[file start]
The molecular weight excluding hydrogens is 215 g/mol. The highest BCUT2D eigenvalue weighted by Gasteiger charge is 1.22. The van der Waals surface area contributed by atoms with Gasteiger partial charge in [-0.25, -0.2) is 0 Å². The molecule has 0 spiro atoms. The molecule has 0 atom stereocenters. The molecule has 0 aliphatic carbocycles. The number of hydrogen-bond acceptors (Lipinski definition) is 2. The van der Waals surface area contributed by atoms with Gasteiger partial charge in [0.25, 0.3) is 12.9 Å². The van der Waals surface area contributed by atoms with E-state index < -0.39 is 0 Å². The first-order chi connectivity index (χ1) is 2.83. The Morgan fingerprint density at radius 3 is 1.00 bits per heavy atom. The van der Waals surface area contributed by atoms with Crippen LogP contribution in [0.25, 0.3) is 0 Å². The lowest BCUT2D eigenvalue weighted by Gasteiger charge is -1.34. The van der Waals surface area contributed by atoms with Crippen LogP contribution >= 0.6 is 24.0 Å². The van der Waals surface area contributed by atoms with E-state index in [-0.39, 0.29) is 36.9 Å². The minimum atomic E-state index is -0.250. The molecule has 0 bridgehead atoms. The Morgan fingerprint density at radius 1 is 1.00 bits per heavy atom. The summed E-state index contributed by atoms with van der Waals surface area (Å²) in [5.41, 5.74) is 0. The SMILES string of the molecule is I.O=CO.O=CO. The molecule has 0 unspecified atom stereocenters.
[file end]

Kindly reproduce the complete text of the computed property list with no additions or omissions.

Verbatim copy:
The molecular weight excluding hydrogens is 215 g/mol. The highest BCUT2D eigenvalue weighted by Gasteiger charge is 1.22. The van der Waals surface area contributed by atoms with Gasteiger partial charge in [-0.25, -0.2) is 0 Å². The molecule has 0 spiro atoms. The molecule has 0 atom stereocenters. The molecule has 0 aliphatic carbocycles. The number of hydrogen-bond acceptors (Lipinski definition) is 2. The van der Waals surface area contributed by atoms with Gasteiger partial charge in [0.25, 0.3) is 12.9 Å². The van der Waals surface area contributed by atoms with E-state index < -0.39 is 0 Å². The first-order chi connectivity index (χ1) is 2.83. The Morgan fingerprint density at radius 3 is 1.00 bits per heavy atom. The van der Waals surface area contributed by atoms with Crippen LogP contribution in [0.25, 0.3) is 0 Å². The lowest BCUT2D eigenvalue weighted by Gasteiger charge is -1.34. The van der Waals surface area contributed by atoms with Crippen LogP contribution >= 0.6 is 24.0 Å². The van der Waals surface area contributed by atoms with E-state index in [-0.39, 0.29) is 36.9 Å². The minimum atomic E-state index is -0.250. The molecule has 0 bridgehead atoms. The Morgan fingerprint density at radius 1 is 1.00 bits per heavy atom. The summed E-state index contributed by atoms with van der Waals surface area (Å²) in [5.41, 5.74) is 0. The SMILES string of the molecule is I.O=CO.O=CO. The molecule has 0 unspecified atom stereocenters.